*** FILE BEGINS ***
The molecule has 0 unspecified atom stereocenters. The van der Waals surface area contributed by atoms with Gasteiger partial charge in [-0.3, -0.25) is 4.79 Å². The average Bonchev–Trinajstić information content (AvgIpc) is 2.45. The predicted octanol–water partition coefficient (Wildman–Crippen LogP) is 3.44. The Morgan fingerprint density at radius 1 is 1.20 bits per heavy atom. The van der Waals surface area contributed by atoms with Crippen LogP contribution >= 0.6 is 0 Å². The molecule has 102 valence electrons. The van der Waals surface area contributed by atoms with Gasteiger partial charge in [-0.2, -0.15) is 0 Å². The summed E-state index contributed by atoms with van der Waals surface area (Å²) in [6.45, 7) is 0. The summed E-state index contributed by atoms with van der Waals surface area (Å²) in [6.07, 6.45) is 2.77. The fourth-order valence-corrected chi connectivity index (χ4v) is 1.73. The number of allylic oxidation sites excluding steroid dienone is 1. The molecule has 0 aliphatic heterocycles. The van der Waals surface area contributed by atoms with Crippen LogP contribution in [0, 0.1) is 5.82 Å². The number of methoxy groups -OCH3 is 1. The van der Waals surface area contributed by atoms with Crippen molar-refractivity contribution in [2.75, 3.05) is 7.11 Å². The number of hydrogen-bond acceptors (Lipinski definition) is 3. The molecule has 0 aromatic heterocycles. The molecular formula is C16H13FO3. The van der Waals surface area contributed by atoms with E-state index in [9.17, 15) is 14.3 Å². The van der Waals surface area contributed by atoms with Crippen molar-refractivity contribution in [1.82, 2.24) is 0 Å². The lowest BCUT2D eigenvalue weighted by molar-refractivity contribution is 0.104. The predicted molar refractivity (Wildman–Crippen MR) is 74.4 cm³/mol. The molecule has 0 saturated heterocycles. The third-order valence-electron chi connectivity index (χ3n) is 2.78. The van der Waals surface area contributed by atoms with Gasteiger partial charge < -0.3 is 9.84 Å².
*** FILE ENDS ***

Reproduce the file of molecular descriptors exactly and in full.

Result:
The molecule has 0 unspecified atom stereocenters. The van der Waals surface area contributed by atoms with Gasteiger partial charge in [-0.3, -0.25) is 4.79 Å². The average Bonchev–Trinajstić information content (AvgIpc) is 2.45. The predicted octanol–water partition coefficient (Wildman–Crippen LogP) is 3.44. The Morgan fingerprint density at radius 1 is 1.20 bits per heavy atom. The van der Waals surface area contributed by atoms with Crippen LogP contribution >= 0.6 is 0 Å². The molecule has 102 valence electrons. The van der Waals surface area contributed by atoms with Gasteiger partial charge in [-0.2, -0.15) is 0 Å². The summed E-state index contributed by atoms with van der Waals surface area (Å²) in [6.45, 7) is 0. The summed E-state index contributed by atoms with van der Waals surface area (Å²) in [6.07, 6.45) is 2.77. The fourth-order valence-corrected chi connectivity index (χ4v) is 1.73. The number of allylic oxidation sites excluding steroid dienone is 1. The molecule has 0 aliphatic heterocycles. The van der Waals surface area contributed by atoms with Crippen LogP contribution in [0, 0.1) is 5.82 Å². The number of methoxy groups -OCH3 is 1. The van der Waals surface area contributed by atoms with Crippen molar-refractivity contribution in [2.75, 3.05) is 7.11 Å². The number of hydrogen-bond acceptors (Lipinski definition) is 3. The molecule has 0 aromatic heterocycles. The molecular formula is C16H13FO3. The van der Waals surface area contributed by atoms with E-state index in [9.17, 15) is 14.3 Å². The van der Waals surface area contributed by atoms with Crippen molar-refractivity contribution in [1.82, 2.24) is 0 Å². The lowest BCUT2D eigenvalue weighted by molar-refractivity contribution is 0.104. The predicted molar refractivity (Wildman–Crippen MR) is 74.4 cm³/mol. The molecule has 0 saturated heterocycles. The third-order valence-electron chi connectivity index (χ3n) is 2.78. The van der Waals surface area contributed by atoms with Gasteiger partial charge < -0.3 is 9.84 Å².